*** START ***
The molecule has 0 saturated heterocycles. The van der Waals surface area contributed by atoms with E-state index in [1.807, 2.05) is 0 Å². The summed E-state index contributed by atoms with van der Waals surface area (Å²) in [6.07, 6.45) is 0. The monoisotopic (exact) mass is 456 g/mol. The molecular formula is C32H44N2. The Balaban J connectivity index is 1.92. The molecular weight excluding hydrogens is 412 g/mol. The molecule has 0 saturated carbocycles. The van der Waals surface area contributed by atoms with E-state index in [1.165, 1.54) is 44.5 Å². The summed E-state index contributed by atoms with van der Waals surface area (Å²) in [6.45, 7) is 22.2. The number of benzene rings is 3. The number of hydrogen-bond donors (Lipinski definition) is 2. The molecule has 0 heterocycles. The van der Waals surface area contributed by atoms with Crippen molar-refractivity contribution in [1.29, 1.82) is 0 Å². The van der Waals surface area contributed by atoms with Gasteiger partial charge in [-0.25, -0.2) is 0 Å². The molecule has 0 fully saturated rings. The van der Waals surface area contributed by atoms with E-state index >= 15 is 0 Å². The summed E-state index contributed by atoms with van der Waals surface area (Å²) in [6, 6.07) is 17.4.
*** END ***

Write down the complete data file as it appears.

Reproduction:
The molecule has 0 saturated heterocycles. The van der Waals surface area contributed by atoms with E-state index in [1.807, 2.05) is 0 Å². The summed E-state index contributed by atoms with van der Waals surface area (Å²) in [6.07, 6.45) is 0. The monoisotopic (exact) mass is 456 g/mol. The molecular formula is C32H44N2. The Balaban J connectivity index is 1.92. The molecular weight excluding hydrogens is 412 g/mol. The molecule has 0 saturated carbocycles. The van der Waals surface area contributed by atoms with E-state index in [1.165, 1.54) is 44.5 Å². The summed E-state index contributed by atoms with van der Waals surface area (Å²) in [6.45, 7) is 22.2. The number of benzene rings is 3. The number of hydrogen-bond donors (Lipinski definition) is 2. The molecule has 0 heterocycles. The van der Waals surface area contributed by atoms with Crippen molar-refractivity contribution in [1.29, 1.82) is 0 Å². The van der Waals surface area contributed by atoms with Gasteiger partial charge in [-0.25, -0.2) is 0 Å². The molecule has 0 fully saturated rings. The van der Waals surface area contributed by atoms with E-state index >= 15 is 0 Å². The summed E-state index contributed by atoms with van der Waals surface area (Å²) in [6, 6.07) is 17.4.